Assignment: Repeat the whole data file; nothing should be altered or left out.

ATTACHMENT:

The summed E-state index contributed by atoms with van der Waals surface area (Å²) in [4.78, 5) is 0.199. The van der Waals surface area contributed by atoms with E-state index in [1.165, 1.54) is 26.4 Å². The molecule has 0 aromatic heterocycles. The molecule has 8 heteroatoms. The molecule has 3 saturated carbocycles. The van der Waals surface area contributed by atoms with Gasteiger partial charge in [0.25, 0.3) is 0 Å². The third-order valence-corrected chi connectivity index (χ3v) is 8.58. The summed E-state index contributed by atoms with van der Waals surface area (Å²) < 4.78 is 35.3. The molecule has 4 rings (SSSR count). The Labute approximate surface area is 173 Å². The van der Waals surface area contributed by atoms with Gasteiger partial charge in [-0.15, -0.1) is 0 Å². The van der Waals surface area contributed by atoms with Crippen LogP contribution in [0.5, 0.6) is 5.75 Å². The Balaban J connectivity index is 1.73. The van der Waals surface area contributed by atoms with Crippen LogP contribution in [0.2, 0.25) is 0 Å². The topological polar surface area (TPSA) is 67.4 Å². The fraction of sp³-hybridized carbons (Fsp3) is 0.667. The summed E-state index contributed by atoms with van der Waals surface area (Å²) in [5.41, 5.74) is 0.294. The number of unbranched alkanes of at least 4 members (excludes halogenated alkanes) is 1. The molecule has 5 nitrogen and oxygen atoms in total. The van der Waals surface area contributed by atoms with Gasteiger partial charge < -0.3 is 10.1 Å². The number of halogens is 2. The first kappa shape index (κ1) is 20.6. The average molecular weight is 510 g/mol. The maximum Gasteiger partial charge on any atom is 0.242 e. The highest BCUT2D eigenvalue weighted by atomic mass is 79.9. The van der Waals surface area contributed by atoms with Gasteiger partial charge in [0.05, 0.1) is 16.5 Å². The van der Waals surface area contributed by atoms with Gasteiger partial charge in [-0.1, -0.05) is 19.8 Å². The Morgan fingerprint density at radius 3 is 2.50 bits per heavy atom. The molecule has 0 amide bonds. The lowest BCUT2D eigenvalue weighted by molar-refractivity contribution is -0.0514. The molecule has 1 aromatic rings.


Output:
The summed E-state index contributed by atoms with van der Waals surface area (Å²) in [4.78, 5) is 0.199. The van der Waals surface area contributed by atoms with E-state index in [1.165, 1.54) is 26.4 Å². The molecule has 0 aromatic heterocycles. The molecule has 8 heteroatoms. The molecule has 3 saturated carbocycles. The van der Waals surface area contributed by atoms with Gasteiger partial charge in [0.25, 0.3) is 0 Å². The third-order valence-corrected chi connectivity index (χ3v) is 8.58. The summed E-state index contributed by atoms with van der Waals surface area (Å²) < 4.78 is 35.3. The molecule has 4 rings (SSSR count). The Labute approximate surface area is 173 Å². The van der Waals surface area contributed by atoms with Gasteiger partial charge in [-0.15, -0.1) is 0 Å². The van der Waals surface area contributed by atoms with Crippen LogP contribution in [0.5, 0.6) is 5.75 Å². The Balaban J connectivity index is 1.73. The van der Waals surface area contributed by atoms with Crippen LogP contribution in [0.2, 0.25) is 0 Å². The topological polar surface area (TPSA) is 67.4 Å². The fraction of sp³-hybridized carbons (Fsp3) is 0.667. The summed E-state index contributed by atoms with van der Waals surface area (Å²) in [5.41, 5.74) is 0.294. The number of unbranched alkanes of at least 4 members (excludes halogenated alkanes) is 1. The molecule has 5 nitrogen and oxygen atoms in total. The van der Waals surface area contributed by atoms with Gasteiger partial charge < -0.3 is 10.1 Å². The number of halogens is 2. The first kappa shape index (κ1) is 20.6. The average molecular weight is 510 g/mol. The maximum Gasteiger partial charge on any atom is 0.242 e. The highest BCUT2D eigenvalue weighted by atomic mass is 79.9. The van der Waals surface area contributed by atoms with Gasteiger partial charge in [0.05, 0.1) is 16.5 Å². The van der Waals surface area contributed by atoms with Gasteiger partial charge in [-0.1, -0.05) is 19.8 Å². The Morgan fingerprint density at radius 3 is 2.50 bits per heavy atom. The molecule has 0 amide bonds. The lowest BCUT2D eigenvalue weighted by molar-refractivity contribution is -0.0514. The molecule has 1 aromatic rings.